“Countries are coming to us wanting to negotiate REAL trade deals, not the one-sided horror show deals made by past administrations. They don’t want to be targeted for Tariffs by the U.S.” Of course, he didn’t name any other countries that are asking for new trade deals.
I have another theory as to why Mr. Trump announced another round of tariffs on Chinese goods – the day after the Fed lowered interest rates. The president made it known last week that he was not happy with the Fed for lowering its key interest rate by only 0.25%. He was obviously in the crowd that wanted a 50 basis point cut in the Fed Funds rate.
Fed Chairman Jerome Powell (who Trump appointed) said in his press conference last Wednesday that a big reason the policy committee decided to cut rates was concerns over rising trade tensions. Some speculated that President Trump reacted by thinking:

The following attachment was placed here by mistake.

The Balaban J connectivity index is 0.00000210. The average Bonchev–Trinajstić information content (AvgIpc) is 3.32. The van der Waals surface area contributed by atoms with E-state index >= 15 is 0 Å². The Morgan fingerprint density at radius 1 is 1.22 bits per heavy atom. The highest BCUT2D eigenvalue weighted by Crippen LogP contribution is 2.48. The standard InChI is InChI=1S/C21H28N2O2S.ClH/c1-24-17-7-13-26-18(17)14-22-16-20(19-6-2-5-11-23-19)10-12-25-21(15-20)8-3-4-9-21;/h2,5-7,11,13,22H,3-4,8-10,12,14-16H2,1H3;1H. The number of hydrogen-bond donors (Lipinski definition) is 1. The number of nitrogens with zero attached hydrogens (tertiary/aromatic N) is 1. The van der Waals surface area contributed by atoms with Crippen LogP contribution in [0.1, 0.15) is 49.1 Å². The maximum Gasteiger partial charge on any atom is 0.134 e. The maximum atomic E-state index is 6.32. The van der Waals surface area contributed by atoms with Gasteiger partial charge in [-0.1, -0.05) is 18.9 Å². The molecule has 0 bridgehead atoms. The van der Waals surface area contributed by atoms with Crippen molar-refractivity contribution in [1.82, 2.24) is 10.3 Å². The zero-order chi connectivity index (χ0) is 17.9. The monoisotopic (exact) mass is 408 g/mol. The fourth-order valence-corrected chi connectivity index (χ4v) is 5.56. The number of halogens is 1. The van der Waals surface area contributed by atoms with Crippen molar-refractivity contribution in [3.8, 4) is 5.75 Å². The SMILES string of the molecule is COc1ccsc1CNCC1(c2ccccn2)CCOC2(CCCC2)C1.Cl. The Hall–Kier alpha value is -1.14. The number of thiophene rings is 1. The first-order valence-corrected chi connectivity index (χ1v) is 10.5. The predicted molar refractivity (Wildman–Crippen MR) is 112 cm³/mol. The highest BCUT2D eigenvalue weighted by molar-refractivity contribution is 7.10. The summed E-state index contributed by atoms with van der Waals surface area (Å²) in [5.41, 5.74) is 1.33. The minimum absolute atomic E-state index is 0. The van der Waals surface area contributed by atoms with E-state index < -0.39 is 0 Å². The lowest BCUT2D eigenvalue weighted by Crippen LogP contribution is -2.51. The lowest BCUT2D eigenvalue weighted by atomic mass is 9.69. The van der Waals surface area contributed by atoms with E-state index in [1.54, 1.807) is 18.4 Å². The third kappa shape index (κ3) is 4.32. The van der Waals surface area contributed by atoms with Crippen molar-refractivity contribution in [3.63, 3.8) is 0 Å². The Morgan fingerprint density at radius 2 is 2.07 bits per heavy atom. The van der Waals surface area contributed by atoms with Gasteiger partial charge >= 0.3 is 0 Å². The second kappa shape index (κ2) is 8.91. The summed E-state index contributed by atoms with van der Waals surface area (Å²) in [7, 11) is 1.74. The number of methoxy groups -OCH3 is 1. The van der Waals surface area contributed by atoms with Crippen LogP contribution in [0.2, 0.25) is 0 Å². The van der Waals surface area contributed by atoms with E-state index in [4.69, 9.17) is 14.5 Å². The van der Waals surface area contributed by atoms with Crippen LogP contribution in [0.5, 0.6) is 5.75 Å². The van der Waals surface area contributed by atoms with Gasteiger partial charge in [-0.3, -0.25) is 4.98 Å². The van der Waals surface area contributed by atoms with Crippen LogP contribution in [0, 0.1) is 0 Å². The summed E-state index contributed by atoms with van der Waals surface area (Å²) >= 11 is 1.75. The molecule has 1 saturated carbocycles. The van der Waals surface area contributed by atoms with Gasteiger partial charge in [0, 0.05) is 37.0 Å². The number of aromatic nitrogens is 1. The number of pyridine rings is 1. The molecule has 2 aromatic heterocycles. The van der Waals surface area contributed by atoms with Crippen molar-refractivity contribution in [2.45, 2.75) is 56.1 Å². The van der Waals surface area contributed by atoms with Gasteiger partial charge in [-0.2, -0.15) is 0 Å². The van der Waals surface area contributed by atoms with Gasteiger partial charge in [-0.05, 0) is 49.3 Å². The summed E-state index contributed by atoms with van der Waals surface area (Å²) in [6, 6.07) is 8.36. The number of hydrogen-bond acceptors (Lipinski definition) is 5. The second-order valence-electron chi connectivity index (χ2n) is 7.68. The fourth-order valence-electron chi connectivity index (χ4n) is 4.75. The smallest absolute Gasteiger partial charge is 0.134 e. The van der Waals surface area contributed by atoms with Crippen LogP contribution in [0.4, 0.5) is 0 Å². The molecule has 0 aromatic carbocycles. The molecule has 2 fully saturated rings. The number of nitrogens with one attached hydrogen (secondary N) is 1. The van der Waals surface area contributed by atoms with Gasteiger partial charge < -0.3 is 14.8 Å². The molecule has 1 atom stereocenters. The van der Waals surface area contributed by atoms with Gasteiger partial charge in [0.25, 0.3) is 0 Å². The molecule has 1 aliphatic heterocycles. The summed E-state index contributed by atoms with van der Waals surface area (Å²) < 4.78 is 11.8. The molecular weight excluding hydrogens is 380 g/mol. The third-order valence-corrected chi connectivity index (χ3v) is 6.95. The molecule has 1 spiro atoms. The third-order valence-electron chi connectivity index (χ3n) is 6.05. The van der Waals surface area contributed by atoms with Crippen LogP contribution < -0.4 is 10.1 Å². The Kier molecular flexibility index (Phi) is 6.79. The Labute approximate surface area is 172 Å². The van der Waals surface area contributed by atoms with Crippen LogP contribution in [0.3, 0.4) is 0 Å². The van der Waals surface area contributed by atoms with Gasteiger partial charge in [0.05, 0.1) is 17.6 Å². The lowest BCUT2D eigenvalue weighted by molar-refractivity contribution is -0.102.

OK, if the first round of tariffs on China was only worth a 0.25% rate cut, here’s another big round of tariffs. So, go ahead and give me the other 0.25% I wanted in the first place.
I don’t know if this was what the president was thinking, but it would not surprise me one bit. And I’m not the only one who believes this – see article in the links below.
Trump’s Surprise New Tariffs Added to Big Selloff in Stocks
US stock markets fell sharply lower Wednesday afternoon when Fed Chairman Powell said in his press conference that he didn’t foresee a “series of rate cuts” to follow the initial cut of 0.25%. That was not what the markets wanted to hear.